The federal government has also taken steps to combat human trafficking at the U.S.-Mexico border. The U.S. Department of Homeland Security (DHS) has established the Blue Campaign, which is a national public awareness campaign designed to educate the public, law enforcement, and other stakeholders on how to recognize and report human trafficking. Additionally, DHS and the U.S. Department of Justice (DOJ) work closely with state and local law enforcement agencies to investigate and prosecute human trafficking cases.
Furthermore, the federal government has implemented some policies to address the root causes of migration, which include poverty, violence, and political instability. These policies include foreign aid to countries in Central America and programming to increase economic opportunities and promote democratic institutions. Overall, the efforts of NGOs and the federal government are crucial in the fight against human trafficking at the U.S.-Mexico border. However, this is a complex and ongoing problem that requires sustained commitment and collaboration among all stakeholders.
What is Actually Being Done?
The Department of State Trafficking in Persons Report focuses on tiers for each country on how well they are working to prevent trafficking in their countries. The 2022 report places the United States in Tier 1, which means it “fully meet[s] the minimum standards for the elimination of trafficking.” Despite this, reports showed that “the government continued not to mandate human trafficking screening for all foreign national adults in immigration detention or custody and did not screen for trafficking indicators among the people removed.” Likewise, individuals advocating for migration rights continued to report “concerns of trafficking survivors being held in immigration detention” and that the government’s policy to return to Mexico certain individuals was exacerbating their vulnerability to victimization of continued trafficking.
On the other hand, the government increased protection efforts, and federally funded programs with trafficking victim-specific services expanded to serve foreign nationals. The DOJ and the U.S. Department of Health and Human Services (HHS) provided access to services for both domestic survivors of trafficking and foreign nationals through case management, substance-use treatment, housing services, mental health, medical care, interpretation and translation services, job-readiness and placement, transportation services, and more. HHS runs two victim assistance programs, one focusing on domestic victims and one on foreign nationals. For Fiscal Year (FY) 2021, HHS awarded funding to NGOs that serve foreign nationals with $14 million, which included unspent money from the years prior, such as over $5 million in 2020 and $10 million in 2019. Catholic organizations are among the direct-service providers with specialized expertise that administer these programs.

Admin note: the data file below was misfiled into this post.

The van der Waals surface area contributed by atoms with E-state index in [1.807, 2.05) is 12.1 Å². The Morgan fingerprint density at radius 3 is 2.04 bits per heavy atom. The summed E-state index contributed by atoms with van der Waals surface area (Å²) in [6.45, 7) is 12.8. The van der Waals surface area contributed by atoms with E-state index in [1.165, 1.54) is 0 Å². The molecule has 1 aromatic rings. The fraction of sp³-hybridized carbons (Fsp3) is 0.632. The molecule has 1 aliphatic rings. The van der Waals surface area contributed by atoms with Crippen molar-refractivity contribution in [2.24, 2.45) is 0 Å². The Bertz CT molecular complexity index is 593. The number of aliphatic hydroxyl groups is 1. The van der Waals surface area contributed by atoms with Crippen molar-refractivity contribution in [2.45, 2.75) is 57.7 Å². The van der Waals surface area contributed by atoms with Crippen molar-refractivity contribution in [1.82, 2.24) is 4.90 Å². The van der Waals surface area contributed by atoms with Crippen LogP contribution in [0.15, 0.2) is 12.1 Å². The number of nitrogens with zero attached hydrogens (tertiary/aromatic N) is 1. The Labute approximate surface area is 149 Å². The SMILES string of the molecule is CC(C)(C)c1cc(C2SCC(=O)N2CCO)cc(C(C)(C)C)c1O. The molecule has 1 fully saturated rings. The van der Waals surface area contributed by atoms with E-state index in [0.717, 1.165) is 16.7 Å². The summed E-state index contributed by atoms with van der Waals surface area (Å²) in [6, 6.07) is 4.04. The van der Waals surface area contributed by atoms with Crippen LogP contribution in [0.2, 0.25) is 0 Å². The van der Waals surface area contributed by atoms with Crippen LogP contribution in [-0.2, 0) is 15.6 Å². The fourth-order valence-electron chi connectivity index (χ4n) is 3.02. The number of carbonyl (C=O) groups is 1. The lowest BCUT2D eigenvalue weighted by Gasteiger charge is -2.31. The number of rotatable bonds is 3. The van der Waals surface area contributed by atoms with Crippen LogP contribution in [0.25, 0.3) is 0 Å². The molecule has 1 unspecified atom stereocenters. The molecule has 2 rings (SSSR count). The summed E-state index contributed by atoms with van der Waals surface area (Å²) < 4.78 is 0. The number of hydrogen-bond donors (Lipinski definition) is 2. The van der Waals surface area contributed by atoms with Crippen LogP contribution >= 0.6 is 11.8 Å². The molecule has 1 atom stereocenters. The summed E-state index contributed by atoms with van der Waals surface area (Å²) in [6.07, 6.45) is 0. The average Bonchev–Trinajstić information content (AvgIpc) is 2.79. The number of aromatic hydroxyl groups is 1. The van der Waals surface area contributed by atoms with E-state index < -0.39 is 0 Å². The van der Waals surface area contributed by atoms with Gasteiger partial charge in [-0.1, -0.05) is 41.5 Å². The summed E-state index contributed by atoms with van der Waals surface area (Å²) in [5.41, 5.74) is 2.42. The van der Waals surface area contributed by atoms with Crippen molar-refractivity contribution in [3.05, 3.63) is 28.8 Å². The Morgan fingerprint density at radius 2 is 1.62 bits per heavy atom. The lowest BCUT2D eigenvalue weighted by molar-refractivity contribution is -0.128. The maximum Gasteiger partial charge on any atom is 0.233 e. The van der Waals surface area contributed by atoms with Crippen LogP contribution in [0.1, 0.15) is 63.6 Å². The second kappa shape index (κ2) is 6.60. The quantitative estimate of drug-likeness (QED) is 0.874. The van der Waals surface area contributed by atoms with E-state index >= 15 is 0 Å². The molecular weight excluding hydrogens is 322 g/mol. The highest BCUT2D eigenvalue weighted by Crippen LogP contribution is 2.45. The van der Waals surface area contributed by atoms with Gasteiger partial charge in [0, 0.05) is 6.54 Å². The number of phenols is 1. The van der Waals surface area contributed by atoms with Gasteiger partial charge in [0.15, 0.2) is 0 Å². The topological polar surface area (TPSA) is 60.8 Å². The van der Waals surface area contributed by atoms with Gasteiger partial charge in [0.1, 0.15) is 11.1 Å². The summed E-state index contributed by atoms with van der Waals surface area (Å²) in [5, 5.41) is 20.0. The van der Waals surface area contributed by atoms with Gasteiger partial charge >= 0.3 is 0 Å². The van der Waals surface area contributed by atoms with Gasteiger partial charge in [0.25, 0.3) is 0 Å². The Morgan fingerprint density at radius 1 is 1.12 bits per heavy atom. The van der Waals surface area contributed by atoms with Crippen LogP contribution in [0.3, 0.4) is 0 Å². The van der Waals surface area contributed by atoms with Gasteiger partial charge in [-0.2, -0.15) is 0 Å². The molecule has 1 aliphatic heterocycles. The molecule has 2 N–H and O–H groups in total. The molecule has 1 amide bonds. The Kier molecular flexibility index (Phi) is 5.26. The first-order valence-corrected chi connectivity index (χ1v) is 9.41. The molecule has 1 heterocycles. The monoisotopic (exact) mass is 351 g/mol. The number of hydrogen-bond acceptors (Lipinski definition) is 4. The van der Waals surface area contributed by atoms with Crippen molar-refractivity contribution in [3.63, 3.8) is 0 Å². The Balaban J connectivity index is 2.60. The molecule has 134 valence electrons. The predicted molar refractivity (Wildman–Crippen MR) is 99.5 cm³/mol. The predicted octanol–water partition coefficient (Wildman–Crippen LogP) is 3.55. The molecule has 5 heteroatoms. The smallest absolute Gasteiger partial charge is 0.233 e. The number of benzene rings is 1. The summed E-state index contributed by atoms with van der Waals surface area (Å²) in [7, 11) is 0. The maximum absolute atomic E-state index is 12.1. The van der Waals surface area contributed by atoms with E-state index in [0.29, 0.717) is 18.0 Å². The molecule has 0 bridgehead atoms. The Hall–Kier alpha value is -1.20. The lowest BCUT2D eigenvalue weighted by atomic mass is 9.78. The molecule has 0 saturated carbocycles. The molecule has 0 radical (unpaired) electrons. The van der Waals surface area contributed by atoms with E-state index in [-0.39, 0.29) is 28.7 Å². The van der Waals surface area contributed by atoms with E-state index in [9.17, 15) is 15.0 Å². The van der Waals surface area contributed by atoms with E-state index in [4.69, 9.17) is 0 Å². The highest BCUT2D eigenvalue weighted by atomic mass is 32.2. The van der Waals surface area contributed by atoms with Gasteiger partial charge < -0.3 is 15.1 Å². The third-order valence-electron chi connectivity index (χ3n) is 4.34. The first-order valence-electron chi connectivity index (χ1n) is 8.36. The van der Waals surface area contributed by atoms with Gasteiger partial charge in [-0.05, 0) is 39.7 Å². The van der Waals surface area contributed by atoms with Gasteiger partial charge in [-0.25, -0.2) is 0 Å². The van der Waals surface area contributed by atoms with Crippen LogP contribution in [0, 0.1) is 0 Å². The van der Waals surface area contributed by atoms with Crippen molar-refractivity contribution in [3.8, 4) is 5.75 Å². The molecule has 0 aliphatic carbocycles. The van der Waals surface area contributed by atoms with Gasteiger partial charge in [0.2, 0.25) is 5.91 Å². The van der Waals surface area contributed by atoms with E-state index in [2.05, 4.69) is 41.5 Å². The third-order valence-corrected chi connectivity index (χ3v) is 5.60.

Federal Legislation and Its Implementation
The Trafficking Victims Prevention Act of 2000 (TVPA) was a landmark piece of legislation that standardized U.S. law in the area of anti-trafficking. It made foreign victims eligible for federally funded services and offered legal status to victims through the creation of the T and U nonimmigrant visas. The act also added new criminal provisions and increased penalties for those who perpetrate human trafficking. The TVPA requires periodic reauthorization by Congress. The legislation was most recently reauthorized in January of 2023 as the Trafficking Victims Prevention and Protection Reauthorization Act of 2022. DHS has stated that Customs and Border Protection (CBP) officers and agents are trained to screen for human trafficking. However, there is no legislatively-mandated screening tool in use. CBP has also stated that training is provided to frontline workers to identify potential victims and to ensure that individuals are referred to the relevant federal agencies for assistance. However, as discussed above, neither current law nor policy mandate that all individuals in immigration detention or custody be screened for human trafficking indicators.
Trafficking and Asylum
Asylum is an internationally recognized form of humanitarian protection available under U.S. law. A person physically located inside the United States may be granted asylum if they are unable or unwilling to return to his or her country of nationality because of past persecution or a well-founded fear of persecution on account of their (1) race, (2) religion, (3) nationality, (4) political opinion, or (5) membership in a particular social group.
Asylum is codified under Title 8 of the United States Code. The definition of asylum is based on international law, specifically the 1951 UN Convention Relating to the Status of Refugees. The U.S. signed onto the 1967 Protocol, which includes the Convention definition. Further, the definition was incorporated into U.S. law in the Refugee Act of 1980. U.S. immigration laws state that individuals have the right to seek asylum regardless of whether they enter the country at an official port of entry.
Individuals can apply for asylum through either an “affirmative” or a “defensive” process. Individuals who are not in removal proceedings can petition for asylum affirmatively through United States Citizenship and Immigration Services (USCIS), a division of DHS. Defensive asylum is the application process for individuals who arrive in the U.S. in an unauthorized manner, voice a fear of return or persecution, and are issued a Notice to Appear (NTA) in immigration court where their case will be adjudicated by an immigration judge. Both forms of asylum are perfectly legal, discretionary, and apply the same standard.